Kellogg’s have released a new liquid breakfast product creatively called “To Go”. Unlike “for here” breakfasts such as cereal, pancakes or eggs, “To Go” enables mobility when consuming the so-called most important meal of the day.
What interests me about “To Go” is the commercial. I don’t particularly care about its taste or nutritional value. And I will most likely never eat/drink or purchase a “To Go”. Yet the commercial, with its energetic music, attempted profundity, and predictable cast of Joe and Jane go-getters, provokes a visceral rage in me.
This reaction is not simply due to the fact that I like breakfast while seated. What disturbs me is Kellogg’s answer to its own questions – ‘What if breakfast was set free? Where might it take you? Where might you go?’ According to Kellogg’s, the freeing of breakfast comes through a liquid that you can drink on the go. Where might you go? Well, it is pretty clear that you are going to work.
At face value these are stupid questions developed by marketeers and focus groups. But pausing over these questions illuminates features of our predicament and produce lines of inquiry that disrupt the narratives multinationals that think a liquid breakfast or other consumer products are the answer.
‘When you arise in the morning think of what a privilege it is to be alive, to think, to enjoy, to love’ – Marcus Aurelius
In asking us to imagine a world where breakfast has been set free, Kellogg’s unwittingly provides us an opportunity to ponder our current world where breakfast has been enslaved. Or more accurately, the time to prepare and eat breakfast while sitting, reading and conversing has been abducted and taken from us.
The morning hours and the breakfast meal have long been considered a time for self care or otium. Morning practices of prayer, reading, writing, meditation or contemplation have been encouraged by religious and non-religious sources as ways to cultivate the self.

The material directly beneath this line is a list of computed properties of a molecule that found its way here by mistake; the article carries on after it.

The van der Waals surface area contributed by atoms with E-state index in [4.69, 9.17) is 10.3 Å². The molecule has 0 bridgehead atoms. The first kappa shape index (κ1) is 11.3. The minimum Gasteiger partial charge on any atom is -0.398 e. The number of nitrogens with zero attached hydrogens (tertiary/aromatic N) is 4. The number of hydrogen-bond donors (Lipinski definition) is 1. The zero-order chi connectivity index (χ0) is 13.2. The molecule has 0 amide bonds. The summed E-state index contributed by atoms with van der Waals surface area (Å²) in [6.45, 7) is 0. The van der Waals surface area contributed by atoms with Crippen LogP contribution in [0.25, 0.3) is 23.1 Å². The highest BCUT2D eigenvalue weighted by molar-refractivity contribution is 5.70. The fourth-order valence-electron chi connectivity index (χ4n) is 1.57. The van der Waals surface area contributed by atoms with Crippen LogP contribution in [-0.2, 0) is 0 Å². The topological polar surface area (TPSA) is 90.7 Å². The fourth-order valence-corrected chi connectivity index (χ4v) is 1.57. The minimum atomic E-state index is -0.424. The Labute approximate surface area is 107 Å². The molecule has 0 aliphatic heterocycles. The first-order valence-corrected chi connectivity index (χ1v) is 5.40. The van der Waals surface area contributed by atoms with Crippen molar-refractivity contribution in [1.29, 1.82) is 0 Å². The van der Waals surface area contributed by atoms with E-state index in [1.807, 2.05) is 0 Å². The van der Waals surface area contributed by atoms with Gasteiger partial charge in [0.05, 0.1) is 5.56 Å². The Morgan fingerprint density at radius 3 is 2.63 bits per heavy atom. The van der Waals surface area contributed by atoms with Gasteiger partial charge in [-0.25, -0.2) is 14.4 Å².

‘Otium cum dignitate’ (leisure with dignity) – Cicero
In the past, otium distinguished, cultivated and separated the self from the ordinary and everyday concerns of negotium. In our age, however, practices of the self are increasingly subsumed into negotium that focus on subsistence. Bernard Stiegler defines negotium as human commerce that is focused on ‘the imperative of subsistence’ to the degree that ‘it can render inaccessible the dignity of existence’ (Stiegler, The Decadence of Industrial Democracies, Polity: 2011, 100).
Stiegler (among others) contend that the ‘modern age’ or ‘industrial democracy’ has made it increasingly difficult to establish a form of life that is shaped by logics other than those of the market and the practices of consumption. Otium has been incorporated in the culture industry that repackages practices of the self into consumer items or relations – yoga (Lulu Lemon), alternative agriculture (Whole Foods), feminism (Lean In), and so on.
The dominance of negotium does not destroy otium, but makes it indistinguishable. That is, otium no longer shapes an existence that is separate from the subsistence of negotium, but existence and subsistence are conflated. Hence, Kellogg’s sets breakfast free from the old notion of time that held breakfast as part of otium and distinct from negotium. “To Go” enfolds breakfast into work and frees us from the indigestion of hurridely scoffing our eggs down our throats to make the bus in time or to beat the traffic.
Where will we go? To work with dignity.
This is a very interesting article. Something I have noticed in France (different to the US or Australia) is that they work very hard to preserve a sense of ‘otium’ separate from ‘negotium’. This is expressed in businesses closing down for 2-3 hours in the middle of the day, most people take this time to enjoy a meal, tend to their plants or read books. You have put your finger on something very profound.